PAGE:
8. A kill-the-messenger-of-bad-news, low-candor, low-confrontation culture. “Quiet! Don’t rock the boat! You may make people feel bad!”
9. Too much “happy talk” from senior leaders. We’re particularly guilty of this in the church: always trying to make people feel better than how they really should be feeling.
10. Human nature, with its capacity for denial, especially if people are already busy or stressed.
Raising a Sense of Urgency
To break complacency’s power, there are a number of ways to raise a sense of urgency:
1. Pray for the power of the Holy Spirit to convict the people of their complacency in the face of the organization’s real problems and opportunities.
2. Allow errors to occur, instead of correcting them at the last minute.
3. Eliminate obvious examples of excess. “If the pastor drives a BMW, why should I sacrifice for missions?”
4. Set goals so high that they can’t be reached by conducting business as usual. God has called us to change the world!
5. Stop measuring performance based only on narrow functional goals, and instead hold people accountable for the broad performance of the organization. What are we really accomplishing?
6. Inform the constituents about the real performance of the organization, especially its weaknesses.
7. Insist that everyone in the organization is personally exposed to the real problems the organization faces. Ultimately we’re all responsible for the success or failure of our organizations.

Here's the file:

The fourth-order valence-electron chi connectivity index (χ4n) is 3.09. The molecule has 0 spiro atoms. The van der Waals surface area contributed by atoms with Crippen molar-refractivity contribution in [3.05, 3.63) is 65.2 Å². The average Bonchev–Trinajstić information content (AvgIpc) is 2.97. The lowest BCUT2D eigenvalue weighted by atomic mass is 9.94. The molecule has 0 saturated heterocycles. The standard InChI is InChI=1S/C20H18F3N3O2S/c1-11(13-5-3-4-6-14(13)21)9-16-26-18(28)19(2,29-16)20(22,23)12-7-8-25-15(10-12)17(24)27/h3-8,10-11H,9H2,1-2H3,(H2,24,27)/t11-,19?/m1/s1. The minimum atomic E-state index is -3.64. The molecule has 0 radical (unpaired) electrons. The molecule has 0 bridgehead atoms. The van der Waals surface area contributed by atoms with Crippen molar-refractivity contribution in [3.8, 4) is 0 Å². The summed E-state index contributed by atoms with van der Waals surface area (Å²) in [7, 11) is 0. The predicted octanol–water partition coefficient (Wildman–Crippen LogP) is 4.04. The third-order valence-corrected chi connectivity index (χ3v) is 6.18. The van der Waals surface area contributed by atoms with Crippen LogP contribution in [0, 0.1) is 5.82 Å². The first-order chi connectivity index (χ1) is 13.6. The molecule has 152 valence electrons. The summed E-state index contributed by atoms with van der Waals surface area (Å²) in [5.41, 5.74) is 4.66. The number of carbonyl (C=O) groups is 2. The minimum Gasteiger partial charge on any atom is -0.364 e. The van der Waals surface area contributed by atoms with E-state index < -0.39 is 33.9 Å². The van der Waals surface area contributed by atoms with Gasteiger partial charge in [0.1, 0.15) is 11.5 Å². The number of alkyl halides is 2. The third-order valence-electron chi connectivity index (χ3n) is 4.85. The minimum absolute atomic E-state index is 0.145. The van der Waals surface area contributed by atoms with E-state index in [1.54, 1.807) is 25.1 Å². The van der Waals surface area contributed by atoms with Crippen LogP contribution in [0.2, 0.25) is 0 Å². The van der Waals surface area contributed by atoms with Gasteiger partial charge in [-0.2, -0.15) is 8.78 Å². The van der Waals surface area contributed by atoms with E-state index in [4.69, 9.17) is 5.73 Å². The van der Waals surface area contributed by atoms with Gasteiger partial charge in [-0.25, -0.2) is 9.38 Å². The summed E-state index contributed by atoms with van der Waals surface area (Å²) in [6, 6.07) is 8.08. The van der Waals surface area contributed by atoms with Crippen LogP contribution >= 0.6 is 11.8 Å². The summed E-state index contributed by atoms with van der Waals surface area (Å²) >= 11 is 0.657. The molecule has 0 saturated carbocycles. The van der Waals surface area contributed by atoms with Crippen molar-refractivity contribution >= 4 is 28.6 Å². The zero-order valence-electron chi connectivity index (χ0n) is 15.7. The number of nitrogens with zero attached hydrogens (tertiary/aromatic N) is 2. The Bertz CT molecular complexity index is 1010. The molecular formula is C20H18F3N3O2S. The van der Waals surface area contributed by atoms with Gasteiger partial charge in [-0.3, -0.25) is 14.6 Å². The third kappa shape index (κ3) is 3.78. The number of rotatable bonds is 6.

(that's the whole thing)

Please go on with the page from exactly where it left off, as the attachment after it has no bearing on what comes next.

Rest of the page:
8. Bring outsiders in to force more relevant data and honest discussion into leadership meetings. Counteract insider myopia with external data.
You say, “I am rich; I have acquired wealth and do not need a thing.” But you do not realize that you are wretched, pitiful, poor, blind and naked. (Rev. 3:17)
9. Be more honest when discussing the organization’s problems with its constituents. Let’s be honest for a change, instead of always trying to be positive. Eliminate leadership “happy talk”!
10. Bombard people with information on future opportunities and possibilities, on the rewards of fulfilling those possibilities, and on the organization’s current inability to pursue those opportunities. We may be surprised by how they rise to the challenge!
The next Leadership Letters will continue to describe the actual mechanics of implementing change.